Control of the press, art and science in the Nazi regime

Control of the press, art and science in the Nazi regime

Adolf hitler, in one of his speeches, he stated: “The wise men are enemies of the facts, what we need is instinct and will”. Nazism demanded action, never reflection since this was dangerous. Joseph Goebbels, Minister of Propaganda and Culture of the Third Reich, constantly claimed that a lie repeated a thousand times ends up being accepted as truth, so information had to be controlled.

The press had to limit itself to providing the news that was ordered to insert. The theater, the cinema, the radio, should transmit the values ​​of Nazism, including racism. Goebbels banned art criticismThus critics would refrain from pointing out that Nazi art lacked values. Even a universal knowledge such as science was subjected to filters. This was undoubtedly what caused Einstein to leave Germany by promising that he would not return until he was released.

There are many who cite the press as the fourth state power and whose mission is to educate the crowds into old age. The German state and nation were fundamentally interested in ensuring that the people did not fall into the clutches of bad or ignorant teachers. Consequently, he had to watch over popular education, preventing it from being wrongly approached, fulfilling it to closely follow the activities of the press in particular, because its influence on men is the most powerful of all and its action is continuous.

The immense importance of journalism lies in the uniformity and persistent repetition of its preaching. If the State has a duty to fulfill, it consists precisely in forgetting that everything it does has an exclusive purpose; not to consent, dazzled by the will-o'-the-wisps of the freedom of the printing press, to be led off astray or persuaded to forget his obligations and allow the retention of the provisions that the nation needs to preserve its well-being. The State must grasp the reins of this instrument of popular education with absolute determination, putting it at its service and that of the Nation, a nation for which the liberal press dug a grave.

Goebbels strongly desired the non-continuation of art criticism in its past form. The information on art took the place of a criticism that has imposed itself as a judge in artistic matters, a complete perversion of the concept that dates from the times of the Jewish domination of art.

The critic has to be replaced by the art editor. Information about art is limited to description and thus this would provide the public with the possibility of formulating their own judgment through their own attitudes and feelings.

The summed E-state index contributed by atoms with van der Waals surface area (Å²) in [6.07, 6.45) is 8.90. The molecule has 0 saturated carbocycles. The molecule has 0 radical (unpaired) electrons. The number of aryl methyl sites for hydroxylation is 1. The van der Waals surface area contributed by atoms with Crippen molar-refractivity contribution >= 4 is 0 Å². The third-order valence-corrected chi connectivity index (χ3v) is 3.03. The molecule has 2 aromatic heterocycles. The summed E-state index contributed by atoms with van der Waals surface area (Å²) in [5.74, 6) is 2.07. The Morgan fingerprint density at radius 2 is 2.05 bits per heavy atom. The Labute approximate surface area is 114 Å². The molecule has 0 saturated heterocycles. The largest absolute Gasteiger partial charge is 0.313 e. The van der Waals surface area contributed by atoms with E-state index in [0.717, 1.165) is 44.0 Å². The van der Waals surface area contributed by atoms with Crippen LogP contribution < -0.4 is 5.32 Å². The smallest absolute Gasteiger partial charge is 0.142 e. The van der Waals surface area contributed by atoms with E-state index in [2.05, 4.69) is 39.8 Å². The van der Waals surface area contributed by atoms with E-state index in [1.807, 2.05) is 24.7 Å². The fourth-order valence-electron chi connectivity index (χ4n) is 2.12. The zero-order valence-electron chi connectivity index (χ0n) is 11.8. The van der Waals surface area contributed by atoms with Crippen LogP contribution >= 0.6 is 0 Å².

Among the 2,400 manuscripts that were sent to the department in 1933, there were 500 dramas and a bloodthirsty anti-Jewish comedy by a indefensible category. The author had a Party card of only two figures, that decided everything.

It is true that the Jews have always spread that the science is international. From the National Socialist side, it has to be stressed that, even for the man of science, duties to the nation are above any other obligation. For this reason, the man of science also has to consider himself a member and servant of the nation.

For all these reasons, the leading positions of science in the National socialist state they are to be occupied by German men with a national conscience and not by elements foreign to the nation. The international slogan of science was based on a falsehood in that it argues that the success of scientific activity is independent of belonging to a national group. No one can claim that science and art are international. They are not, for National Socialism they are just as national.

I was born in Madrid and I live in Madrid. Like all my family, even my great-grandparents, so I am one of the few authentic Madrilenian cats that survive around here. Although my great hobby is traveling the world, my favorite corner is and will always be my big city. I am currently studying two majors at the Rey Juan Carlos University: Law and Journalism. My studies have made me a responsible, hard-working person who fights to get what he wants. I have always wanted to be an international journalist and I have always believed that to be the best I had to know law and languages. In 2008, I was working at a college in Oxford called Radley College where I met people from all over. It was a meaningful experience that opened my mind. During the 2009-2010 academic year I was awarded an Erasmus grant to Paris. It was a very good experience for my training, both personal and professional, and I returned as in Casablanca, with that phrase of "We will always have Paris."

Video: Exhibit examines hidden meanings in art from Nazi Germany